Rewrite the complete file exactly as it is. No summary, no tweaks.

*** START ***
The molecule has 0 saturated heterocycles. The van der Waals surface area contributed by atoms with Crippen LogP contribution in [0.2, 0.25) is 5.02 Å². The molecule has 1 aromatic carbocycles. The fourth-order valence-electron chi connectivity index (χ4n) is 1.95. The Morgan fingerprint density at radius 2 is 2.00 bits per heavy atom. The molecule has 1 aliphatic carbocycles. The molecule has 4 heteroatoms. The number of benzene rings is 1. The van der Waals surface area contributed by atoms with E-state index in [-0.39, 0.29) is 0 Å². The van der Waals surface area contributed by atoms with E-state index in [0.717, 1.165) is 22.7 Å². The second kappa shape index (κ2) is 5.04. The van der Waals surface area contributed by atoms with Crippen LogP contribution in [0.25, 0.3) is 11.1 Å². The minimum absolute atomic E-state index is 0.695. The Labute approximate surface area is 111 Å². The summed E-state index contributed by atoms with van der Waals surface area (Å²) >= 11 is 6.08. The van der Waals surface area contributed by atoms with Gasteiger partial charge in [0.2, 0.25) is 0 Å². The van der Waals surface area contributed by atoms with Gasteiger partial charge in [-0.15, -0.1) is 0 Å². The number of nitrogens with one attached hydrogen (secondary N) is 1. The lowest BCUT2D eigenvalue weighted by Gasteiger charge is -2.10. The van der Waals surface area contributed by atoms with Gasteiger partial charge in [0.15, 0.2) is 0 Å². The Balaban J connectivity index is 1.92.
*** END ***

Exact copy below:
The molecule has 0 saturated heterocycles. The van der Waals surface area contributed by atoms with Crippen LogP contribution in [0.2, 0.25) is 5.02 Å². The molecule has 1 aromatic carbocycles. The fourth-order valence-electron chi connectivity index (χ4n) is 1.95. The Morgan fingerprint density at radius 2 is 2.00 bits per heavy atom. The molecule has 1 aliphatic carbocycles. The molecule has 4 heteroatoms. The number of benzene rings is 1. The van der Waals surface area contributed by atoms with E-state index in [-0.39, 0.29) is 0 Å². The van der Waals surface area contributed by atoms with E-state index in [0.717, 1.165) is 22.7 Å². The second kappa shape index (κ2) is 5.04. The van der Waals surface area contributed by atoms with Crippen LogP contribution in [0.25, 0.3) is 11.1 Å². The minimum absolute atomic E-state index is 0.695. The Labute approximate surface area is 111 Å². The summed E-state index contributed by atoms with van der Waals surface area (Å²) >= 11 is 6.08. The van der Waals surface area contributed by atoms with Gasteiger partial charge in [0.2, 0.25) is 0 Å². The van der Waals surface area contributed by atoms with Gasteiger partial charge in [-0.15, -0.1) is 0 Å². The number of nitrogens with one attached hydrogen (secondary N) is 1. The lowest BCUT2D eigenvalue weighted by Gasteiger charge is -2.10. The van der Waals surface area contributed by atoms with Gasteiger partial charge in [0.15, 0.2) is 0 Å². The Balaban J connectivity index is 1.92.